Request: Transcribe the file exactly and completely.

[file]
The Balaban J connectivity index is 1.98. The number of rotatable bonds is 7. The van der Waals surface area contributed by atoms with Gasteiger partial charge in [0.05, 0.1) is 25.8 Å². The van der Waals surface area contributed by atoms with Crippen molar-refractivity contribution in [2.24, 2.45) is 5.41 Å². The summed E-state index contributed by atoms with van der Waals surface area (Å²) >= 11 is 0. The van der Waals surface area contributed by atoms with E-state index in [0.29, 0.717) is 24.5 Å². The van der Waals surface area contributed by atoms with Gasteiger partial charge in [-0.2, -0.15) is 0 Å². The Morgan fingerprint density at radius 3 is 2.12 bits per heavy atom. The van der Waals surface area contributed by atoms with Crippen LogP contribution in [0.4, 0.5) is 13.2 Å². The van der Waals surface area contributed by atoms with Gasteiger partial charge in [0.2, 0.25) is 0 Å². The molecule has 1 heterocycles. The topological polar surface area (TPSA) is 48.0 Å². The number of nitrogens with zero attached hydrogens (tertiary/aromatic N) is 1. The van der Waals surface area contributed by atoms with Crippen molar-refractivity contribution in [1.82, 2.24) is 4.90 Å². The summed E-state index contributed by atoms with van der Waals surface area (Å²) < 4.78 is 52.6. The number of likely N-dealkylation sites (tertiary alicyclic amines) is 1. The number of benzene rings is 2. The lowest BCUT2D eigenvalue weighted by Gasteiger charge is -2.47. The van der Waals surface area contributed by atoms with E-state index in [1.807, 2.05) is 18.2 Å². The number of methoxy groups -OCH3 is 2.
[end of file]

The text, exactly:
The Balaban J connectivity index is 1.98. The number of rotatable bonds is 7. The van der Waals surface area contributed by atoms with Gasteiger partial charge in [0.05, 0.1) is 25.8 Å². The van der Waals surface area contributed by atoms with Crippen molar-refractivity contribution in [2.24, 2.45) is 5.41 Å². The summed E-state index contributed by atoms with van der Waals surface area (Å²) >= 11 is 0. The van der Waals surface area contributed by atoms with E-state index in [0.29, 0.717) is 24.5 Å². The van der Waals surface area contributed by atoms with Gasteiger partial charge in [-0.2, -0.15) is 0 Å². The Morgan fingerprint density at radius 3 is 2.12 bits per heavy atom. The van der Waals surface area contributed by atoms with Crippen LogP contribution in [0.4, 0.5) is 13.2 Å². The van der Waals surface area contributed by atoms with Gasteiger partial charge in [0.2, 0.25) is 0 Å². The molecule has 1 heterocycles. The topological polar surface area (TPSA) is 48.0 Å². The number of nitrogens with zero attached hydrogens (tertiary/aromatic N) is 1. The van der Waals surface area contributed by atoms with Crippen molar-refractivity contribution in [1.82, 2.24) is 4.90 Å². The summed E-state index contributed by atoms with van der Waals surface area (Å²) < 4.78 is 52.6. The number of likely N-dealkylation sites (tertiary alicyclic amines) is 1. The number of benzene rings is 2. The lowest BCUT2D eigenvalue weighted by Gasteiger charge is -2.47. The van der Waals surface area contributed by atoms with E-state index in [1.807, 2.05) is 18.2 Å². The number of methoxy groups -OCH3 is 2.